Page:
A conflict of interest is a predicament that has the potential to undermine one’s ability to act impartially. While conflicts are not always obvious, a good test might be to question what an independent observer might make of the situation. Could a third-party reasonably conclude that undue influence has been brought to bear and, therefore, the decision maker has been conflicted?
Examples of conflicts of interest abound in every walk of life. Anybody working to achieve nominal targets is likely to have a conflict of interest – a clash between getting the job done right and rushing it through to meet the deadline – sales commissions are a case in point, but other conflicts are more subtle; parents’ roles in raising children, the police investigating crime, a barrister’s search for justice, a Finance Minister’s decision on how taxes should be allocated.
In the financial world conflicts of interest are an ever-present menace. Financiers have a fiduciary duty of care to their customers, effectively meaning that customers place an inordinate degree of trust in advisors when making financial decisions. Whether or not such trust is warranted – and whether or not this trust continues to be extended with the same enthusiasm as yesteryear are moot points. MMPI has long given up arguing that consumers should give the same level of diligence to the purchase of a car as they do to the purchase of a financial product. And MMPI strongly believes that the sellers of both products (and other retail investments) should be governed by the same standards.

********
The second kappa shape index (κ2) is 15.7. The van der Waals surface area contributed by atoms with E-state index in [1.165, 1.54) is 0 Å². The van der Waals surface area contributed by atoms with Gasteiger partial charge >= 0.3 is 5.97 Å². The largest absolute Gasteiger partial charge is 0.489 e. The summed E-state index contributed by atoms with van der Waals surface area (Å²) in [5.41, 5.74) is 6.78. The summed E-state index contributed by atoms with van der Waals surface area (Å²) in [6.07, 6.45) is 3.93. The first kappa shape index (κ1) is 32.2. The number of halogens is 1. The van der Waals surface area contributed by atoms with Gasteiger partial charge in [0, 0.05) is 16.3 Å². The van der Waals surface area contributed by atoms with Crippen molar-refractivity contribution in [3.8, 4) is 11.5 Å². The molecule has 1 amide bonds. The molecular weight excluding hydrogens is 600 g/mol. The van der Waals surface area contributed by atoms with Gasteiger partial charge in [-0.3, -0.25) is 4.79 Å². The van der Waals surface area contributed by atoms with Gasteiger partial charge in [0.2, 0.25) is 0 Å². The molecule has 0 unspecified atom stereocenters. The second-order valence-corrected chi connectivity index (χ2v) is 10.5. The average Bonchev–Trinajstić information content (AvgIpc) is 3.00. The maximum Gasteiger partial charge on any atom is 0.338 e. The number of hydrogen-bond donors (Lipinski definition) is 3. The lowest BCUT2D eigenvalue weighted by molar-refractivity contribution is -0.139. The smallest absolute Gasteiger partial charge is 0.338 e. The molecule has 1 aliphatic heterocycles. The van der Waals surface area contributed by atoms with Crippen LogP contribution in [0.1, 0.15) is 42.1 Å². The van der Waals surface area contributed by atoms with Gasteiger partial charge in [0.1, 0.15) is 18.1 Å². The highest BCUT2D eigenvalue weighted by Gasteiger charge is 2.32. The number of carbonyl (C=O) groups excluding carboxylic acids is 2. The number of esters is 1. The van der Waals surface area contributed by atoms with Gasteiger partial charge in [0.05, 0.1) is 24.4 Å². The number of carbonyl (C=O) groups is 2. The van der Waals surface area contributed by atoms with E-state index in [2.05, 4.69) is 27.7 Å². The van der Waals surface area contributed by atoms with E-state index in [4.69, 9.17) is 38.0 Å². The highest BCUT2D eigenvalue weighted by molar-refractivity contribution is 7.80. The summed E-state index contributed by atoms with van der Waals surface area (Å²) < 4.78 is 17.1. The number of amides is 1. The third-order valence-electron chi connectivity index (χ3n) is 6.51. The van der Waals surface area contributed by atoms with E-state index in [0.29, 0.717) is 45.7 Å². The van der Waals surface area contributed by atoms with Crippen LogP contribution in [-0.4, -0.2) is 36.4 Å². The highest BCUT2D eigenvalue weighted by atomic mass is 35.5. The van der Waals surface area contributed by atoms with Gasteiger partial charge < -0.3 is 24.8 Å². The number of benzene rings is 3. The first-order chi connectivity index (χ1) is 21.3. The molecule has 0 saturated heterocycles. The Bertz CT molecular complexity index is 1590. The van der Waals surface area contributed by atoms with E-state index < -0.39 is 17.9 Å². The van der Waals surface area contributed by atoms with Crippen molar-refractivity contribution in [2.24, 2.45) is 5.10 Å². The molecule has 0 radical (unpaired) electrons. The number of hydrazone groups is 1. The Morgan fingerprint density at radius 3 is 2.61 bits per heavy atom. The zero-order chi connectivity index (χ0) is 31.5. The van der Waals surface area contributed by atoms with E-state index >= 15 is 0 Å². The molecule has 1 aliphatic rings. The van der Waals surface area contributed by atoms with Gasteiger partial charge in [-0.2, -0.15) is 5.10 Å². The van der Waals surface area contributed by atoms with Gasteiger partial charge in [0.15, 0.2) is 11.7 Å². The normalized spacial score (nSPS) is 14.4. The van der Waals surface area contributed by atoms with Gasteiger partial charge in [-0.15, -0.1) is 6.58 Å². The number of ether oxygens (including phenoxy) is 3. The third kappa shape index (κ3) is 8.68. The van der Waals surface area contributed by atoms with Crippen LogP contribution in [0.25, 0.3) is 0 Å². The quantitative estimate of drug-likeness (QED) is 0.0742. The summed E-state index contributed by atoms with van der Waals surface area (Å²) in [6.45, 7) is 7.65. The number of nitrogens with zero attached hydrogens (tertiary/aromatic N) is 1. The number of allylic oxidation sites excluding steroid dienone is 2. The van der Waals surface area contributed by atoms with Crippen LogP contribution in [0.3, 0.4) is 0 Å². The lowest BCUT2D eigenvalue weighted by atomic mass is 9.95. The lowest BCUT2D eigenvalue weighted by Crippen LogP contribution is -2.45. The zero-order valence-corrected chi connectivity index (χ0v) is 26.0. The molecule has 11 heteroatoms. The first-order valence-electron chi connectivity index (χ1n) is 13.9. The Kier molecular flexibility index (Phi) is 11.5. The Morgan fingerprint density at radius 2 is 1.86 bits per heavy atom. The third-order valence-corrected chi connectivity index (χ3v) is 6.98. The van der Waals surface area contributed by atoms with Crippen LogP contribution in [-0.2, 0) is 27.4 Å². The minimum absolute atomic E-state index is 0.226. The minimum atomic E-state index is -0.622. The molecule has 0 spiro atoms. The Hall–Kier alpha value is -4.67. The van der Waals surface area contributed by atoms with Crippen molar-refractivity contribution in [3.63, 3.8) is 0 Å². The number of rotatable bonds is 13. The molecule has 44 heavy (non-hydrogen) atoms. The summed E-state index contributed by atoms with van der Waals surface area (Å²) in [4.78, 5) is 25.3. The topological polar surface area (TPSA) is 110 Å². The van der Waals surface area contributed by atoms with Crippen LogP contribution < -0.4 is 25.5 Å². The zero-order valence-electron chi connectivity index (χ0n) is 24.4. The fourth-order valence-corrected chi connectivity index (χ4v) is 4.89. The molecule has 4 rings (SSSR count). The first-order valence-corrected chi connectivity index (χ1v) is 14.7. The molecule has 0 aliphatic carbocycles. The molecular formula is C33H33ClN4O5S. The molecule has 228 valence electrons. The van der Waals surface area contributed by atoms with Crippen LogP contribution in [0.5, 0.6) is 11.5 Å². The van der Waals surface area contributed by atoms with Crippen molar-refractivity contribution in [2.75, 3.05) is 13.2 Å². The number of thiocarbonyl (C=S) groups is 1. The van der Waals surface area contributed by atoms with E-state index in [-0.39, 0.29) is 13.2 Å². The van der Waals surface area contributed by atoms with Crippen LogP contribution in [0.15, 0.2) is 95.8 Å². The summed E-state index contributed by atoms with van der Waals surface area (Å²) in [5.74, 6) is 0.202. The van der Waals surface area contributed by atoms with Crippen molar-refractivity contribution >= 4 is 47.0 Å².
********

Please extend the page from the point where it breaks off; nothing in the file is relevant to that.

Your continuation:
EU financial regulation devotes thousands of pages to conflicts of interest in a determined effort to uphold the rights of consumers to receive a fair and reasonable response from financial product providers. MMPI takes an aggressive stance on conflicts of interest and fundamentally recognises that it has a conflicting dilemma every day that it opens for business. MMPI earns its living by providing financial services to retail consumers. The conflict is obvious to all of our employees – we can make more money if we sell more products – but selling more products may not be in the best interests of our customers.
A Chinese “wall” is an invisible construct that exists within financial firms that have trading desks. The “wall” divides the information that the firm has gleaned from its customers and the market data that the traders use to make their profits. In many instances, were the customer data to find a way to the other side of the “wall” the traders could make more money for the firm. In the worst of cases traders might personally profit from the inside knowledge.
Such insider trading is outlawed and the strength of the “wall” is an important element in avoiding this obvious conflict of interest. If customers could touch and feel the “wall” they could form their own view on how well the conflict is managed!
Historical Note: The Great Wall of China is not all “wall”. It is also made up of natural defences such as hills, trenches and rivers that are easily crossed. The “wall” itself is porous in many places and does not provide the purposeful protection for which it was originally designed.